New York Federal Court Declines to Modify Arbitration Award to Include Attorneys’ Fees and Costs

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The plaintiff filed suit in the U.S. District Court for the Eastern District of New York seeking to modify an arbitration award to include reasonable attorneys’ fees, costs, and expenses. The award had been issued to the plaintiff and another similarly situated claimant in connection with their labor law claims against the defendants. The award provided that administrative fees and the arbitrator’s compensation “shall be borne as incurred” but did not address attorneys’ fees or other costs. The plaintiff therefore requested that the court modify the award pursuant to section 11(a) of the FAA on the basis that the arbitrator made “an evident material mistake” in failing to include attorneys’ fees and costs in the award.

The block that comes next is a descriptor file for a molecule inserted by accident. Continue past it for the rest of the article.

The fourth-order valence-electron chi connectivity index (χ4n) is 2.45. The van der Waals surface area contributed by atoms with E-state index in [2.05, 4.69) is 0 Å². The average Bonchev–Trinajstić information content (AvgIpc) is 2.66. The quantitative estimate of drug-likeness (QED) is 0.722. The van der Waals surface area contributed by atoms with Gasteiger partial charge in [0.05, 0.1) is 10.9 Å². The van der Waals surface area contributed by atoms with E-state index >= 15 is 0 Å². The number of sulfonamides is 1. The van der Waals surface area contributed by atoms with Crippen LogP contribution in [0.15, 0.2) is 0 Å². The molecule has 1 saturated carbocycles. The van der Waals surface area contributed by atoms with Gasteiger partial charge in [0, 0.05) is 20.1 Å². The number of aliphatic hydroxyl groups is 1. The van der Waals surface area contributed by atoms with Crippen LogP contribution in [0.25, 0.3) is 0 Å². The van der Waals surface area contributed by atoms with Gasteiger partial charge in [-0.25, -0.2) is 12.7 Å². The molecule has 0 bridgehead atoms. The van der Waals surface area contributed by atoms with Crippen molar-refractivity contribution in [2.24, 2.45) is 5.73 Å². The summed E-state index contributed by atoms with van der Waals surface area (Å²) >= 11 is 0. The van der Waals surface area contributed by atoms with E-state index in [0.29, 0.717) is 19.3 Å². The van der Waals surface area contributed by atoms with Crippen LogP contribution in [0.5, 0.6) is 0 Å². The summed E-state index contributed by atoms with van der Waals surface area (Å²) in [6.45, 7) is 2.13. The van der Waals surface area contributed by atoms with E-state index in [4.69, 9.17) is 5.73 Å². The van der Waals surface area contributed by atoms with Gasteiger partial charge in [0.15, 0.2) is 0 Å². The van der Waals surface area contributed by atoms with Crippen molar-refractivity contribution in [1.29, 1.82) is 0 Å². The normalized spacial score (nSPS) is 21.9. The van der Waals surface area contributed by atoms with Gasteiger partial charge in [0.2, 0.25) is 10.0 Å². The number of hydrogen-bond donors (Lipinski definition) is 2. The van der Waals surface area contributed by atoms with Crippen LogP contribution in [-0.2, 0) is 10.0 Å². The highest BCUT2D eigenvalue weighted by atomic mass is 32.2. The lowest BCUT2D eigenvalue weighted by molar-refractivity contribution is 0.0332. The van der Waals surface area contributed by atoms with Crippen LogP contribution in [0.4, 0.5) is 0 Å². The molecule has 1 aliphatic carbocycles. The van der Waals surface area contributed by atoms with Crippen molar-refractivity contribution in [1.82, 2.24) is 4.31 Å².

At the outset, the court explained that section 11 provides the exclusive grounds for modifying an arbitration award and that the grounds are “grudgingly narrow.” Although relevant labor laws mandated that prevailing claimants be awarded reasonable attorneys’ fees and costs, it remains the claimant’s burden to submit documentation supporting the reasonableness and necessity of the fees and costs incurred. Absent support, the fees and costs cannot be awarded. Here, claimants’ counsel was given an opportunity to submit post-hearing briefing to the arbitrator, at which time the court noted it would have been appropriate for counsel to request and provide support for his attorneys’ fees and costs. Given counsel’s inexplicable failure to do so, the court found the post hoc request for the court to modify the award to include such fees and costs was foreclosed by the FAA. As such, the request to modify the award was denied.

Chen v. Kyoto Sushi, Inc., No. 2:15-cv-07398 (E.D.N.Y. Apr. 1, 2021)

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